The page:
China and Taiwan -- Two be or not two be

By Diane Alden
web posted August 16, 1999

In the fairy tale The Emperor's New Clothes, an entire kingdom, royalty and vassals alike, declare that each set of new clothes worn by the emperor were the finest they had ever seen. No one, including the emperor, was willing to face the fact that the emperor was naked. His subjects oh'd and ah'd about his impressive imaginary duds until a small child innocently declared, "The emperor has no clothes." Well, no matter what anyone says, including the Clinton Administration, the one China policy is the emperor's new clothes of the last 50 years. In fact there are two Chinas. This is not to say that one China may not become a reality in the next 20 years; it just won't happen because the People's Republic of China or U.S. politicians say so.

The current belligerent posturing of the PRC in regards to Taiwan, ROC (Republic of China), is merely an insecure nation state -- mainland China, trying to be intimidating. The reason for the saber rattling has more to do with the trouble the Chinese Communists and the old guard on the mainland are in, than it does with an overwhelming national need to "take back" Taiwan.

Struggle for legitimacy

The most recent flap between the two Chinas, began after an interview given by Taiwanese President Lee Teng-hui to the German press. He was asked how he felt about mainland China's contention that Taiwan was a "renegade province." His response was to term the relations between the two Chinas as "state to state." The PRC's reaction to Taiwanese President Lee's statement is symptomatic of vengeful face saving, and mainland China's desire not to have another crisis on its hands. Mainland China has been operating under the assumption that at some point Taiwan would reunite with the mainland and Lee's statement, for the moment, denies that conclusion anytime soon.

Some analysts say that the Taiwanese president audaciously made his declaration in order to take advantage of the strained relations between the U.S. and the PRC. The immediate response from the mainland was to reiterate its alleged right to invade Taiwan in order to prove there is indeed -- one China.

China's neighbors Japan, South Korea, the Philippines, Indonesia and Thailand have been backing the PRC claim over Taiwan; not because they believe that Taiwan is part of the mainland, but because the status quo and the illusion of unification is more agreeable and viewed as less destabilizing to the area. Regardless of Lee's statement, Taiwan has been an independent state for 50 years. It has had its own political and economic systems independent of the mainland. With its own foreign policy and trading practices, it provided a key element in the U.S. policy of containment of the PRC.

Lee's comments at this time, are interpreted by some China watchers as a wily move to use the window of opportunity provided by strained relations between Beijing and Washington. His declaration is viewed as a first salvo in the geopolitical recognition process of Taiwan as a sovereign state. It is expected that in the fall, Taiwan will make a bid to become a full-fledged member of the U.N. But Lee's actions may have backfired, and rather than helping Taiwan's case for entry into the U.N., it has resulted in appeasement actions by the U.S. and China's neighbors towards the PRC.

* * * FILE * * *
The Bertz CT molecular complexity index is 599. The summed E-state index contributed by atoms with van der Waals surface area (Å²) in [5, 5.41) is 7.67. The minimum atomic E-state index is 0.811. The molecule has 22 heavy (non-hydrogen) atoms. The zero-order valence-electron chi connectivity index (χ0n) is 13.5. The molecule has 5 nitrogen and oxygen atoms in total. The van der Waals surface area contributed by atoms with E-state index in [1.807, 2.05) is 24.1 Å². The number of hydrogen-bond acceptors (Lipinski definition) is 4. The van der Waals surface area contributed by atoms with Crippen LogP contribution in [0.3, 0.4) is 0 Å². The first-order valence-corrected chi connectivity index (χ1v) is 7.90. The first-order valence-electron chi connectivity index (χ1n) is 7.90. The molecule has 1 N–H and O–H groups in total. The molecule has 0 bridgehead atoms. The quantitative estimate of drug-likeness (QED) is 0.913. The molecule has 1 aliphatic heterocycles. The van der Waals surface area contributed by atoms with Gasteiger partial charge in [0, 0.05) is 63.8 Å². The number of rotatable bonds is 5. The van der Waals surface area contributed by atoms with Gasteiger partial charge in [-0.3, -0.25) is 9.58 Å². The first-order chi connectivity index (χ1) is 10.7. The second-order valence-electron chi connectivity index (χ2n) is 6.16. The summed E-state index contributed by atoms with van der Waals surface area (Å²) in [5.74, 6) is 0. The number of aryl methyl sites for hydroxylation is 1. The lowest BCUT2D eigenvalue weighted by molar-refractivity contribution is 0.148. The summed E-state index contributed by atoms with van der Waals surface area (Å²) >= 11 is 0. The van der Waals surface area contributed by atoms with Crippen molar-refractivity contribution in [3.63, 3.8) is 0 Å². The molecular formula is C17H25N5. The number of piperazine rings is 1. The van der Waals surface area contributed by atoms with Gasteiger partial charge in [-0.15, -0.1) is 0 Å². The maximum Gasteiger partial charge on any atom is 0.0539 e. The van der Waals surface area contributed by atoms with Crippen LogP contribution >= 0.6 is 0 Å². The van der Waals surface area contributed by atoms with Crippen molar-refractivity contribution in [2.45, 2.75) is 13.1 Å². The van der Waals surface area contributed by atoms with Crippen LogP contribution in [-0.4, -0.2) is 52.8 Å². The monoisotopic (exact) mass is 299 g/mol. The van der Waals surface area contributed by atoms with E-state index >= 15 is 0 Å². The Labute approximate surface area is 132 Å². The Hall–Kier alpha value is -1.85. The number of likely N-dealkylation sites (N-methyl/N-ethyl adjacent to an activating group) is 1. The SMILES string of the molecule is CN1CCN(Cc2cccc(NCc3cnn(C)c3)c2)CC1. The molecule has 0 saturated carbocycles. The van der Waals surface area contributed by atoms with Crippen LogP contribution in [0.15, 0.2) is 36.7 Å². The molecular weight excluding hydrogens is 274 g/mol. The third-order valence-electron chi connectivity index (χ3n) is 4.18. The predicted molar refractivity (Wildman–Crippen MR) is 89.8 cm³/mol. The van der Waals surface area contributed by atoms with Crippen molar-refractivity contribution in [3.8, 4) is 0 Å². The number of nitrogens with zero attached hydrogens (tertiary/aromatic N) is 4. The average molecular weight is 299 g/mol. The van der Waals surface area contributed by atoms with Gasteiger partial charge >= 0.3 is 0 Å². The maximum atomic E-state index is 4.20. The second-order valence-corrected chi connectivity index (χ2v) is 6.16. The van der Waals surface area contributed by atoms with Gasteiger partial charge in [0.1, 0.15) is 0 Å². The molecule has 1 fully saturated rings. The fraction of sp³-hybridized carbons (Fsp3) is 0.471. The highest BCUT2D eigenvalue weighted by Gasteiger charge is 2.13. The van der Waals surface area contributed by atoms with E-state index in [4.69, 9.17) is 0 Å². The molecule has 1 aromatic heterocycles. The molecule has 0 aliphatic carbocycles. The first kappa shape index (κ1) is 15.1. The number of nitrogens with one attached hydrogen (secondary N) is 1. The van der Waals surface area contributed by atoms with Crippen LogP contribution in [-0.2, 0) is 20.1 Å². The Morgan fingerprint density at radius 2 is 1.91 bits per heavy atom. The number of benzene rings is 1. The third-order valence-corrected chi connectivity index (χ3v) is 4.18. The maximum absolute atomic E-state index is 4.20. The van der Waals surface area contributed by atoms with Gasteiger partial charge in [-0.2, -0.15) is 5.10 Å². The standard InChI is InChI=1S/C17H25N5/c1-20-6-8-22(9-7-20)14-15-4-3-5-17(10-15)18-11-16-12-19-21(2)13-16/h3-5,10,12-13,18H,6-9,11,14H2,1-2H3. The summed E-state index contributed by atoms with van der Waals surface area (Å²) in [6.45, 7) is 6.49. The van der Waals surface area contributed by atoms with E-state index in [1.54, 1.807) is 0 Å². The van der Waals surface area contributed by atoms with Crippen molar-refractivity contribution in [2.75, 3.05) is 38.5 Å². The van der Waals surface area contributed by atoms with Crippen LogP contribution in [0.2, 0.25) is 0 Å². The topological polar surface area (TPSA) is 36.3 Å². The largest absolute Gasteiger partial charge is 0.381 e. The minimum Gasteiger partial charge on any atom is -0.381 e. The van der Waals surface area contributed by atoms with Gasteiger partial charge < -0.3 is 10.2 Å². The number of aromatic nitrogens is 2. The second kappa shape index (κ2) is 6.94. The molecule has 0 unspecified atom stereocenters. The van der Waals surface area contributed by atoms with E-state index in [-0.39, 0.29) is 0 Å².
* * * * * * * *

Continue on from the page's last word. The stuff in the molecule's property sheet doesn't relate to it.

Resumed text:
Playing an international game of "chicken"

On the one hand, the Clinton Administration has increased its contact with China, reaffirmed its one-China policy, and publicly cautioned Taiwan against creating more problems with the mainland. On the other hand, the U.S. is selling new high tech weaponry to Taiwan. Senator Jesse Helms is conducting hearings and has proposed legislation, which would authorize the sale of some missile defenses, satellite early warning data, diesel submarines and air-to-air missiles. It would also ban any limit of arms sales to Taiwan. With more than four dozen congressional co-sponsors, the legislation would upgrade exchanges between the U.S. and Taiwanese military. In addition it would improve communication channels between commands.

Therefore, it is highly unlikely that the U.S. will totally abandon Taiwan. Even though Beijing declared it has successfully test-fired a new type of ground-to-ground missile, and even though the PLA air force has been involved in confrontations with the Taiwanese over the Straits, and even though at their annual meeting the leadership is proposing the confiscation of one of Taiwan's offshore islands -- at this point the mainland does not want a war. As in the past, the PRC knows the the United States will intervene between the two Chinas -- if it has to.

Nevertheless, the PRC continues -- in its tin ear way -- to make threats towards Taiwan and the West. General Yuan Yunzhi of the Academy of Military Sciences states that the new Chinese missile is capable of hitting Seattle, Australia, Africa or Europe. While referring to the West, the rhetoric is a clear warning to Taiwan to restrain its push for recognition and therefore - legitimacy. The worrisome aspects of this missile capability, have been articulated in the Japanese press. It reports that the ICBM, Dongfeng-31, has already been tested in Shanxi province. According to Jane's Strategic Weapon Systems publication, Beijing is supposed to build 10 to 20 of these missiles and deploy them on mobile launchers. It is most probable that the technology came from U.S. weapons labs over the last 20 years, with the most important pieces of missile technology being amassed during the Clinton Administration.

Ever the bully, China recently seized a Taiwanese freighter on its way to bring supplies to the 50-year bone of contention between the two Chinas, the island of Matsu. In addition, the power elite in the PRC created an internal situation by going after a new age type exercise group called Falun Gong. Though apolitical, this organization frightens the government because it has the ability to rally huge groups of people at a moment's notice. The Chinese see any ability to bring together large numbers of people into one spot as a preliminary to disaster - unless the government controls the assemblage.